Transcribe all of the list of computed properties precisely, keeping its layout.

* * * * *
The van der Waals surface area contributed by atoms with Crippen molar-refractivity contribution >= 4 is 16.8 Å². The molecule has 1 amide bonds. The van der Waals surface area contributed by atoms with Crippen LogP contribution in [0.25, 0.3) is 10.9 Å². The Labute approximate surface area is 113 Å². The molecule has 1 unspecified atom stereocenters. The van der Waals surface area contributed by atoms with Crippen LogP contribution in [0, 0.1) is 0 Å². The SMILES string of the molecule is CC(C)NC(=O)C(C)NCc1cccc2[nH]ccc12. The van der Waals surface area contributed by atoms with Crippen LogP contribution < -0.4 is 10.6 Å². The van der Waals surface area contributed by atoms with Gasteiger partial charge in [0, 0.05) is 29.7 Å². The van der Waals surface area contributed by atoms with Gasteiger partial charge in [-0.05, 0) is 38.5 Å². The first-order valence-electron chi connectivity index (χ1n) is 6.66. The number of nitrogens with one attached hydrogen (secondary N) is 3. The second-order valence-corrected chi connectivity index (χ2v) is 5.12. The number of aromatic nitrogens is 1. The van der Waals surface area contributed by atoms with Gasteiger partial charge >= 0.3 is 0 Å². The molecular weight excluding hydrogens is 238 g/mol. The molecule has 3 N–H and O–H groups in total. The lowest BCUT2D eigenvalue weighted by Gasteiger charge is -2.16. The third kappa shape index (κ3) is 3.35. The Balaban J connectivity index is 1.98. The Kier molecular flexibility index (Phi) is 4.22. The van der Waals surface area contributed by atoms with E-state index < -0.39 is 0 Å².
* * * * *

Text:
The van der Waals surface area contributed by atoms with Crippen molar-refractivity contribution >= 4 is 16.8 Å². The molecule has 1 amide bonds. The van der Waals surface area contributed by atoms with Crippen LogP contribution in [0.25, 0.3) is 10.9 Å². The Labute approximate surface area is 113 Å². The molecule has 1 unspecified atom stereocenters. The van der Waals surface area contributed by atoms with Crippen LogP contribution in [0, 0.1) is 0 Å². The SMILES string of the molecule is CC(C)NC(=O)C(C)NCc1cccc2[nH]ccc12. The van der Waals surface area contributed by atoms with Crippen LogP contribution < -0.4 is 10.6 Å². The van der Waals surface area contributed by atoms with Gasteiger partial charge in [0, 0.05) is 29.7 Å². The van der Waals surface area contributed by atoms with Gasteiger partial charge in [-0.05, 0) is 38.5 Å². The first-order valence-electron chi connectivity index (χ1n) is 6.66. The number of nitrogens with one attached hydrogen (secondary N) is 3. The second-order valence-corrected chi connectivity index (χ2v) is 5.12. The number of aromatic nitrogens is 1. The van der Waals surface area contributed by atoms with Gasteiger partial charge >= 0.3 is 0 Å². The molecular weight excluding hydrogens is 238 g/mol. The molecule has 3 N–H and O–H groups in total. The lowest BCUT2D eigenvalue weighted by Gasteiger charge is -2.16. The third kappa shape index (κ3) is 3.35. The Balaban J connectivity index is 1.98. The Kier molecular flexibility index (Phi) is 4.22. The van der Waals surface area contributed by atoms with E-state index < -0.39 is 0 Å².